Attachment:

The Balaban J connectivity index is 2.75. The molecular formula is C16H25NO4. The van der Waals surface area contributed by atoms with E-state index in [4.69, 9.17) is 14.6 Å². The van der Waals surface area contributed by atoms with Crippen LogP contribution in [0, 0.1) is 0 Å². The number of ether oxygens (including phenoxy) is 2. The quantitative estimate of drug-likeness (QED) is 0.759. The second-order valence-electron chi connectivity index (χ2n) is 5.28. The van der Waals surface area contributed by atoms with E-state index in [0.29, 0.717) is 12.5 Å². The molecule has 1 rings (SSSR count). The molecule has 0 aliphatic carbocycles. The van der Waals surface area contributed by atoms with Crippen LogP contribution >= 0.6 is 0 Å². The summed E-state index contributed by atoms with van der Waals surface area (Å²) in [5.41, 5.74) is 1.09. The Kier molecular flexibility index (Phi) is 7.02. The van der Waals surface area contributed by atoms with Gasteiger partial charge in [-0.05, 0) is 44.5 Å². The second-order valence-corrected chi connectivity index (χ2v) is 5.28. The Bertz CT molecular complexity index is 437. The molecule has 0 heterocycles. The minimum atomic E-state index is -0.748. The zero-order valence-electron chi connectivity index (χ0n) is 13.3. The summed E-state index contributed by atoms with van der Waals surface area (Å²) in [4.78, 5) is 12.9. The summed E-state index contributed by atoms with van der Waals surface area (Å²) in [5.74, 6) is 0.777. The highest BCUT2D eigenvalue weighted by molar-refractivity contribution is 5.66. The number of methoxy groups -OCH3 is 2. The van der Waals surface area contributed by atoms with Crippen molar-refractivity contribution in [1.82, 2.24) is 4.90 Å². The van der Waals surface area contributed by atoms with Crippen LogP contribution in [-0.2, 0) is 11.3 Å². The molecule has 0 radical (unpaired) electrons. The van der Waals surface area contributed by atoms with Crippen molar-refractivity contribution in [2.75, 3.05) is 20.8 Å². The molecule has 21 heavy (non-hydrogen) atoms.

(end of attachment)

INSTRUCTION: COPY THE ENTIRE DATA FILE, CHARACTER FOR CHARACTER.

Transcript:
The Balaban J connectivity index is 2.75. The molecular formula is C16H25NO4. The van der Waals surface area contributed by atoms with E-state index in [4.69, 9.17) is 14.6 Å². The van der Waals surface area contributed by atoms with Crippen LogP contribution in [0, 0.1) is 0 Å². The number of ether oxygens (including phenoxy) is 2. The quantitative estimate of drug-likeness (QED) is 0.759. The second-order valence-electron chi connectivity index (χ2n) is 5.28. The van der Waals surface area contributed by atoms with E-state index in [0.29, 0.717) is 12.5 Å². The molecule has 1 rings (SSSR count). The molecule has 0 aliphatic carbocycles. The van der Waals surface area contributed by atoms with Crippen LogP contribution >= 0.6 is 0 Å². The summed E-state index contributed by atoms with van der Waals surface area (Å²) in [5.41, 5.74) is 1.09. The Kier molecular flexibility index (Phi) is 7.02. The van der Waals surface area contributed by atoms with Gasteiger partial charge in [-0.05, 0) is 44.5 Å². The second-order valence-corrected chi connectivity index (χ2v) is 5.28. The Bertz CT molecular complexity index is 437. The molecule has 0 heterocycles. The minimum atomic E-state index is -0.748. The zero-order valence-electron chi connectivity index (χ0n) is 13.3. The summed E-state index contributed by atoms with van der Waals surface area (Å²) in [4.78, 5) is 12.9. The summed E-state index contributed by atoms with van der Waals surface area (Å²) in [5.74, 6) is 0.777. The highest BCUT2D eigenvalue weighted by molar-refractivity contribution is 5.66. The number of methoxy groups -OCH3 is 2. The van der Waals surface area contributed by atoms with Crippen molar-refractivity contribution in [1.82, 2.24) is 4.90 Å². The van der Waals surface area contributed by atoms with Crippen LogP contribution in [-0.2, 0) is 11.3 Å². The molecule has 0 radical (unpaired) electrons. The van der Waals surface area contributed by atoms with Crippen molar-refractivity contribution in [2.75, 3.05) is 20.8 Å². The molecule has 21 heavy (non-hydrogen) atoms.